While we are talking about research, the journal “Burnout Research” was launched in 2014, led by Editors-in-Chief Christina Maslach and Michael Leiter. As noted in a 2015 Editorial (Maslach & Leiter, 2015) the journal focuses on the practical side of prevention and amelioration: a perfect home for new coaching research on preventing and handling burnout.
Wellmed 2.0: 2nd International Meeting on Well-Being and Performance in Clinical Practice.
by Irina Todorova, PhD, Institute Director of Research
I travelled to Greece in May to attend the 2nd biannual meeting on research and prevention of burnout in healthcare professionals and organizations. Ways of preventing burnout and improving wellbeing, engagement, performance, and resilience for health professionals were explored, including coaching, mindfulness, narrative medicine and organization-level interventions. Keynote speaker Christina Maslach highlighted the increasing problem of burnout in organizations and the systemic phenomenon of "burnout shops" in which the "start-up" mentality has now expanded to be a chronic situation in all kinds of organizations. Upgrading the relational dynamic in organizations is important for preventing burnout; for example, the CREW project on 'Civility, Respect, and Engagement at Work' (Maslach & Leiter) is focused on promoting civility in organizations. Another theme is the greater integration of the patient voice in improving quality of care along with wellbeing of all health professionals.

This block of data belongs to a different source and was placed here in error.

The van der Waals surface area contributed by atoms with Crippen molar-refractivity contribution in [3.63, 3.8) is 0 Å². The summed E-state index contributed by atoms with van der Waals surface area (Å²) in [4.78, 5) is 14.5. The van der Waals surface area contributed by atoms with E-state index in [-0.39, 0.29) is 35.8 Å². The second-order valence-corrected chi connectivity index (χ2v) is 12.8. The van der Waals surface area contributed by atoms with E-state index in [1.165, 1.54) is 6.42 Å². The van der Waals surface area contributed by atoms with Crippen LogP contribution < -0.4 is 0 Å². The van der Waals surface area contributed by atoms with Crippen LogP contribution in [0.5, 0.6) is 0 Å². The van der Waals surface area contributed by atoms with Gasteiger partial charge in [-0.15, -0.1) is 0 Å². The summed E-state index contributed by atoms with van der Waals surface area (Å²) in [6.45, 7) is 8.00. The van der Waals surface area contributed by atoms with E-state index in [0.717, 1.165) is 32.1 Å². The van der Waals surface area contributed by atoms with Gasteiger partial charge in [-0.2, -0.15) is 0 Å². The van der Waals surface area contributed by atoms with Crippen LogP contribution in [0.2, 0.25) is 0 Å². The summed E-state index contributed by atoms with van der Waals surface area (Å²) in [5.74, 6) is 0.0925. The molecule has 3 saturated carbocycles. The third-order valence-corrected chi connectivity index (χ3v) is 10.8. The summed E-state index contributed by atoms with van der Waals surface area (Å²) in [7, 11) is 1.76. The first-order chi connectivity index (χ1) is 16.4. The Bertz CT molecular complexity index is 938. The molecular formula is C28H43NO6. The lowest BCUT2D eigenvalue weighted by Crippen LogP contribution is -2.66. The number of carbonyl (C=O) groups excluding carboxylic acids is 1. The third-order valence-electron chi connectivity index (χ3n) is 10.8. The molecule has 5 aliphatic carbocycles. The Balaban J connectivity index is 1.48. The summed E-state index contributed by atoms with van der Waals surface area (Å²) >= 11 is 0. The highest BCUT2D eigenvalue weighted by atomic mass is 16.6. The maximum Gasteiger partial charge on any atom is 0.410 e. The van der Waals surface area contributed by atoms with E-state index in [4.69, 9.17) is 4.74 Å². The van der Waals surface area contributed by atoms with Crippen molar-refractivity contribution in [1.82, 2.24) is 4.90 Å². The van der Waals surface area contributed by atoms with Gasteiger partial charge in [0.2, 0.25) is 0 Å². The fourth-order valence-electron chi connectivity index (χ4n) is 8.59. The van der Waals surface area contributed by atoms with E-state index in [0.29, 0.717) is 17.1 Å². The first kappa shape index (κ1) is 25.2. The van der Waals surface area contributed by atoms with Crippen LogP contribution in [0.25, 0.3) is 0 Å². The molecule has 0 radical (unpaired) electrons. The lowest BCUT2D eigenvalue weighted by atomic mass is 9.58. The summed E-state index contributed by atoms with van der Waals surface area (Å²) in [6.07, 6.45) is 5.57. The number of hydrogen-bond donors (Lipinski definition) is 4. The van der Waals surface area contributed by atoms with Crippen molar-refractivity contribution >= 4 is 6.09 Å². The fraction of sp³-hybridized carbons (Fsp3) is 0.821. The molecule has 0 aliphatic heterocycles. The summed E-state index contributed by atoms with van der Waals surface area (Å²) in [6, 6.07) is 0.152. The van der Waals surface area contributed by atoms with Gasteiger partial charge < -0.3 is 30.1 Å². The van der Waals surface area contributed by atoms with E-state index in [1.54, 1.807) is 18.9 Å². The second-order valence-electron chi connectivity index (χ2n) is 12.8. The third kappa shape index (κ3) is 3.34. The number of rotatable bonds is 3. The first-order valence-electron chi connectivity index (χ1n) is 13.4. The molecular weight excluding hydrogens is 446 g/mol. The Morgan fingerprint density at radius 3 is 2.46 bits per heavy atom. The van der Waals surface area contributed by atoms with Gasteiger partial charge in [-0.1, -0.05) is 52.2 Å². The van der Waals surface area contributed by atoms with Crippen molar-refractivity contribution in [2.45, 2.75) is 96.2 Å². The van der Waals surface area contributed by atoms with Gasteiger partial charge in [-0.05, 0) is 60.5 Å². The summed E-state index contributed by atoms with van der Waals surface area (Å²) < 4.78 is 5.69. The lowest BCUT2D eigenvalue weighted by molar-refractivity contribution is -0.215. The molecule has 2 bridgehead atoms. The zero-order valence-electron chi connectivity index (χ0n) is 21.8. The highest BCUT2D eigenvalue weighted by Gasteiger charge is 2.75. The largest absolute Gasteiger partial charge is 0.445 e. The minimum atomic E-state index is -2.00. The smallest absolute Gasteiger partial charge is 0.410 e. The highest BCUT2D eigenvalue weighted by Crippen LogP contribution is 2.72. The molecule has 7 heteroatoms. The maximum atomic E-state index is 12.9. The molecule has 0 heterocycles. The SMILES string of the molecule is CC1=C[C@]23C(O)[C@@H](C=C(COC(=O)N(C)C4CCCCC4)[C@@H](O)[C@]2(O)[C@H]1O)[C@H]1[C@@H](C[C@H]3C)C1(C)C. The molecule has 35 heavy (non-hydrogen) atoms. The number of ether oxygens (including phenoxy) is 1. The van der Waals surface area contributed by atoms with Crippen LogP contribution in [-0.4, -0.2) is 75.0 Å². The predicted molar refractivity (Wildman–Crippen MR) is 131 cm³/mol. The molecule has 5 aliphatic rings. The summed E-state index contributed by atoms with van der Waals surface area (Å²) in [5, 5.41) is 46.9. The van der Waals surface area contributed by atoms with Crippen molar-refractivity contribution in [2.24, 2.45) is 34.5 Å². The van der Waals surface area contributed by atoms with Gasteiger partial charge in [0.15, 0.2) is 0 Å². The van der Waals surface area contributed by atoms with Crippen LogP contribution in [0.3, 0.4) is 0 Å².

Maslach, C., & Leiter, M. P. (2015). Editorial: It's time to take action on burnout. Burnout Research, 2(1).